I guess my problem with this is two fold. Firstly, Jessica Jones deserves better. And secondly, there is an actual opportunity to fix this recurring problem in these sorts of stories, and create a better book because of it. Between Danny’s discussions, Jessica’s call and the swearing, Luke Cage being a married man is a key part of the story dynamics. So why not take advantage of that?

    Still, that aside, the comic is great fun, and I’m looking forward to more

    Silver Surfer: Wouldn’t a giant Thing have been much more interesting than what we actually got? I liked the idea of Earth being attacked by a giant Thing.

    And this comic was disappointing. Did meeting Alicia Masters actually do anything? I understand that the point of the story is to get ‘the meeting with the ex’ but would it be that hard to tell a story that meant that the meeting had some sort of actual meaning on the plot. Hell, what would have been interesting is if Norrin, stir crazy, took Dawn to New York to show her some of the sites, only to bump into Alicia because Norrin takes Dawn to a place that he went often with Alicia. The art of this is magical, but I’ve given Silver Surfer enough of a try, I think. Kirby Doctor Who by Alldred should be straight up my alley, but I’ll get my Doctor Who from Doctor Who (which is currently better than ever, thank you Peter Capaldi), my Alldred from iZombie’s title cards and amazing openng credits and my Kirby from my big book of Marvel Comic Covers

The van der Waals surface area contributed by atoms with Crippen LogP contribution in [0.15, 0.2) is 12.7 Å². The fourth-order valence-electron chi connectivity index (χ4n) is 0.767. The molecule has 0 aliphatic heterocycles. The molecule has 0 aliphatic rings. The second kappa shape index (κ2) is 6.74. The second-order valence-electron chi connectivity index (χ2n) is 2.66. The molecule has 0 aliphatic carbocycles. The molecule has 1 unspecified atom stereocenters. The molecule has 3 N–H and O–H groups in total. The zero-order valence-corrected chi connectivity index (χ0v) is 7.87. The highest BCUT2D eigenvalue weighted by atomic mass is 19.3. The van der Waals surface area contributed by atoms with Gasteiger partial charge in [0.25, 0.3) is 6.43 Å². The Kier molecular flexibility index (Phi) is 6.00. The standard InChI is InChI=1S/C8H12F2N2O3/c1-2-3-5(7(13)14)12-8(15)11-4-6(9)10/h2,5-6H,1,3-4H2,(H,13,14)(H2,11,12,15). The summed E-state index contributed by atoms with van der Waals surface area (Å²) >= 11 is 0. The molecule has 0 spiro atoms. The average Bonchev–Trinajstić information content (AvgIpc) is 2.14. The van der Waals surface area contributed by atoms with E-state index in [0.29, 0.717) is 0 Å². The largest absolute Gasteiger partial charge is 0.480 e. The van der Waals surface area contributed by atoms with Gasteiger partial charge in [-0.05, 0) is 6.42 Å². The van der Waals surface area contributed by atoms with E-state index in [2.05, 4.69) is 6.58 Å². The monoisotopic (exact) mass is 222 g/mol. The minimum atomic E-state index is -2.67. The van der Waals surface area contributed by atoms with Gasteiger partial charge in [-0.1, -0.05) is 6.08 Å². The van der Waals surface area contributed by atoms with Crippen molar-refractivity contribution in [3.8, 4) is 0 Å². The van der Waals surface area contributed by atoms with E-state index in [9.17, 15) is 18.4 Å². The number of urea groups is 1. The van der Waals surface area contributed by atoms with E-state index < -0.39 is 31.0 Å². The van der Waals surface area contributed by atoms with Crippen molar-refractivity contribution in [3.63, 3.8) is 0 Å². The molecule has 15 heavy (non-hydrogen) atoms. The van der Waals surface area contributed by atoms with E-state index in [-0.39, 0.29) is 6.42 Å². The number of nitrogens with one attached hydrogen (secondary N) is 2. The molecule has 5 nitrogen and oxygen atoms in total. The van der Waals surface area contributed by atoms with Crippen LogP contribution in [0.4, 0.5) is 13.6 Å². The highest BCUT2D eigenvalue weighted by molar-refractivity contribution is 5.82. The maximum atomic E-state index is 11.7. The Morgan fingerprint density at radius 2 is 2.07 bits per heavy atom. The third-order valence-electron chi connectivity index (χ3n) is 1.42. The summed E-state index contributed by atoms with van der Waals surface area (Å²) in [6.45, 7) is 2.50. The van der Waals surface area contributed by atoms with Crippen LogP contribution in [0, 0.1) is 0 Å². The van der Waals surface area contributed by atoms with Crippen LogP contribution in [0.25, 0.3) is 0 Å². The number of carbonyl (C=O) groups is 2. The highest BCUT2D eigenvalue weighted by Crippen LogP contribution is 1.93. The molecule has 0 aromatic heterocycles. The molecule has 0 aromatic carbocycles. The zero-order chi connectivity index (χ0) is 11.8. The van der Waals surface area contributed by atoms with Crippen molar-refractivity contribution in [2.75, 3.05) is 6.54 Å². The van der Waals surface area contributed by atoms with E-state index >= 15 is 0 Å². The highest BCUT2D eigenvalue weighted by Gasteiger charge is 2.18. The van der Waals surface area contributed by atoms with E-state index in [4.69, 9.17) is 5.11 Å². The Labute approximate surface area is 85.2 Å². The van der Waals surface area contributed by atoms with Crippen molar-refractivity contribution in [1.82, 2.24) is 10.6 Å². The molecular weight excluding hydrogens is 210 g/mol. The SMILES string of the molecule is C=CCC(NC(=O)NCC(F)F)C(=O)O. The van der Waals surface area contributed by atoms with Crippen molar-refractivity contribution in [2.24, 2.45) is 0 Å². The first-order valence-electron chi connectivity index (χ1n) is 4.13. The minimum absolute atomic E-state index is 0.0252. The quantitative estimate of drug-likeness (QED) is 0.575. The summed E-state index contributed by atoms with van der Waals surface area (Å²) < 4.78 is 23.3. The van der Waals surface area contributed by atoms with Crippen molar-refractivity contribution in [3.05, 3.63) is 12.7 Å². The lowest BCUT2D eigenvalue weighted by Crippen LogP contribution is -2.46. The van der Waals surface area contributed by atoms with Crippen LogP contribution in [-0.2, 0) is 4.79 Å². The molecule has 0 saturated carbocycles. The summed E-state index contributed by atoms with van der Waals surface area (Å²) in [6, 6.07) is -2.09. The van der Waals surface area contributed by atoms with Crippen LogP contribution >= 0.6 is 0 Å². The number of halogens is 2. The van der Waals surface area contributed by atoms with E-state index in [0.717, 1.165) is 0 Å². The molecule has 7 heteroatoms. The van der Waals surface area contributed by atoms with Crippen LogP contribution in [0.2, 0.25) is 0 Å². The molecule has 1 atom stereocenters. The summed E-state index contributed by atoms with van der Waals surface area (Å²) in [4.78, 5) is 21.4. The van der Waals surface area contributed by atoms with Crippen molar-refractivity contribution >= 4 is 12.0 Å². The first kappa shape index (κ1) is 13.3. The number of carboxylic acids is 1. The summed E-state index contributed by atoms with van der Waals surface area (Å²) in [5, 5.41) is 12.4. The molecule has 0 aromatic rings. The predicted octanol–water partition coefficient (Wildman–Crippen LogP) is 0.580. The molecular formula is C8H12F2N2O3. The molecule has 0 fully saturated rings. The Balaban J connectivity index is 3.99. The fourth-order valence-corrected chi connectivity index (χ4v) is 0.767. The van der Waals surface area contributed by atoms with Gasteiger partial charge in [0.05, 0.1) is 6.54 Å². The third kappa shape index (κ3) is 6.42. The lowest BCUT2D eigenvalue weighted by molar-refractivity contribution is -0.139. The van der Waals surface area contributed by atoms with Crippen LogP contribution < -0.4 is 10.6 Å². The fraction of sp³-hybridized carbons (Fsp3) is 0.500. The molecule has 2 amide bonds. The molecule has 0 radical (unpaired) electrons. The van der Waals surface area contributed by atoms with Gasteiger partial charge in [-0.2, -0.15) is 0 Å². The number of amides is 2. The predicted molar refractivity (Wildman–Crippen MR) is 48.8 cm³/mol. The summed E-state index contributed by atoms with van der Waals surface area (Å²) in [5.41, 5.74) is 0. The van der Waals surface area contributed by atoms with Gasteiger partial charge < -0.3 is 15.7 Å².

Spiderwoman: Between the finale of Secret Wars, and the latest Omega Men (and possibly Batman 49, that is really growing on me), we have had some great issues that deserve to be on our end of year lists for best issue. This issue of Spiderwoman probably won’t be on that list, but I think it deserves to be on the list of best moment of the year, for the birth.

    It could have been a cliche. In so many ways, it could have been a cliche. The idea of giving birth during a crisis is not an original idea. But the execution is divine. You guys already discussed the pacing of the scene itself, but the pacing of the scene in context with the rest of the issue is also worth praising. In fact, to me, that was what true makes the moment sing.

    The door is being smashed down, time is running out, and Jessica is giving birth. Tension is high, everyone is panicking and then something magical happens. All of a sudden, time slows down. Everything else goes silent and all there is is Jessica and her baby. In fact, she is alone with her baby. No one else is there. It is close, intimate and beautiful. And then everything goes to chaos again because there are still an army of Skrulls trying to break down the door.

    But that’s the important thing. When her baby is born, the moment itself is magic. Despite everything happening around it. Despite the horrible situation, despite the chaos, despite the fact that it isn’t going according to plan and Carol isn’t there; Jessica with her baby in her hands is the greatest moment of her life. Nothing else matters except the beauty of that moment. And isn’t that what the moment should be?